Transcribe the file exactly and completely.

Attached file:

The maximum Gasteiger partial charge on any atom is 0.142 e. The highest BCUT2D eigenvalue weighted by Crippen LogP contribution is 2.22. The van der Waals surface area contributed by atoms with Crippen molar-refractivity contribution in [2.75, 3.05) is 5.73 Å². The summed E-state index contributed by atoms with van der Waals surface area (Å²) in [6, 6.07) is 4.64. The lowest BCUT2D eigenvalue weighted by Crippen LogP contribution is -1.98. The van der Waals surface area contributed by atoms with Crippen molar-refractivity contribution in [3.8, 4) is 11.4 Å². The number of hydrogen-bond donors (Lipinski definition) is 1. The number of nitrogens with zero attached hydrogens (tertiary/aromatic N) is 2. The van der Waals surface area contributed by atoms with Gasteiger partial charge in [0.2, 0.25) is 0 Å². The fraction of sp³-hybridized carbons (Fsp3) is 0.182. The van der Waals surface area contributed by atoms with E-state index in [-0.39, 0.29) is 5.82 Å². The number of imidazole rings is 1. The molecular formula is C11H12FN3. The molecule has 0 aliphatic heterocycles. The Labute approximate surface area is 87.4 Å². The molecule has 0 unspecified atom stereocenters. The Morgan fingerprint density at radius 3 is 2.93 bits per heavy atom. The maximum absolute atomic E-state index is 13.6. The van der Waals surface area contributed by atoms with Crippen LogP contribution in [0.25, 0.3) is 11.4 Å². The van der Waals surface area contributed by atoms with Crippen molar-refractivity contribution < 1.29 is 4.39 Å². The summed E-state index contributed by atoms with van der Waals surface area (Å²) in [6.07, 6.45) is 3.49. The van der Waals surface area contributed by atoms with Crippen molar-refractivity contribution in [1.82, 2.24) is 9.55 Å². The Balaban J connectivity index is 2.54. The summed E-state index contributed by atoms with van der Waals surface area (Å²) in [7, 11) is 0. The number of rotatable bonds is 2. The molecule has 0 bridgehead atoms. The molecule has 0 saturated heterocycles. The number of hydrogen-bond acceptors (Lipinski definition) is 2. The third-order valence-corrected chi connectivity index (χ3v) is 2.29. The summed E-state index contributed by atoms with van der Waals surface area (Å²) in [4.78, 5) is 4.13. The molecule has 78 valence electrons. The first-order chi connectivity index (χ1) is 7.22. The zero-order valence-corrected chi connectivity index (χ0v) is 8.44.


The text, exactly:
The maximum Gasteiger partial charge on any atom is 0.142 e. The highest BCUT2D eigenvalue weighted by Crippen LogP contribution is 2.22. The van der Waals surface area contributed by atoms with Crippen molar-refractivity contribution in [2.75, 3.05) is 5.73 Å². The summed E-state index contributed by atoms with van der Waals surface area (Å²) in [6, 6.07) is 4.64. The lowest BCUT2D eigenvalue weighted by Crippen LogP contribution is -1.98. The van der Waals surface area contributed by atoms with Crippen molar-refractivity contribution in [3.8, 4) is 11.4 Å². The number of hydrogen-bond donors (Lipinski definition) is 1. The number of nitrogens with zero attached hydrogens (tertiary/aromatic N) is 2. The van der Waals surface area contributed by atoms with Gasteiger partial charge in [0.2, 0.25) is 0 Å². The fraction of sp³-hybridized carbons (Fsp3) is 0.182. The van der Waals surface area contributed by atoms with E-state index in [-0.39, 0.29) is 5.82 Å². The number of imidazole rings is 1. The molecular formula is C11H12FN3. The molecule has 0 aliphatic heterocycles. The Labute approximate surface area is 87.4 Å². The molecule has 0 unspecified atom stereocenters. The Morgan fingerprint density at radius 3 is 2.93 bits per heavy atom. The maximum absolute atomic E-state index is 13.6. The van der Waals surface area contributed by atoms with Crippen LogP contribution in [0.25, 0.3) is 11.4 Å². The van der Waals surface area contributed by atoms with Crippen molar-refractivity contribution < 1.29 is 4.39 Å². The summed E-state index contributed by atoms with van der Waals surface area (Å²) in [6.07, 6.45) is 3.49. The van der Waals surface area contributed by atoms with Crippen molar-refractivity contribution in [1.82, 2.24) is 9.55 Å². The Balaban J connectivity index is 2.54. The summed E-state index contributed by atoms with van der Waals surface area (Å²) in [7, 11) is 0. The number of rotatable bonds is 2. The molecule has 0 bridgehead atoms. The molecule has 0 saturated heterocycles. The number of hydrogen-bond acceptors (Lipinski definition) is 2. The third-order valence-corrected chi connectivity index (χ3v) is 2.29. The summed E-state index contributed by atoms with van der Waals surface area (Å²) in [4.78, 5) is 4.13. The molecule has 78 valence electrons. The first-order chi connectivity index (χ1) is 7.22. The zero-order valence-corrected chi connectivity index (χ0v) is 8.44.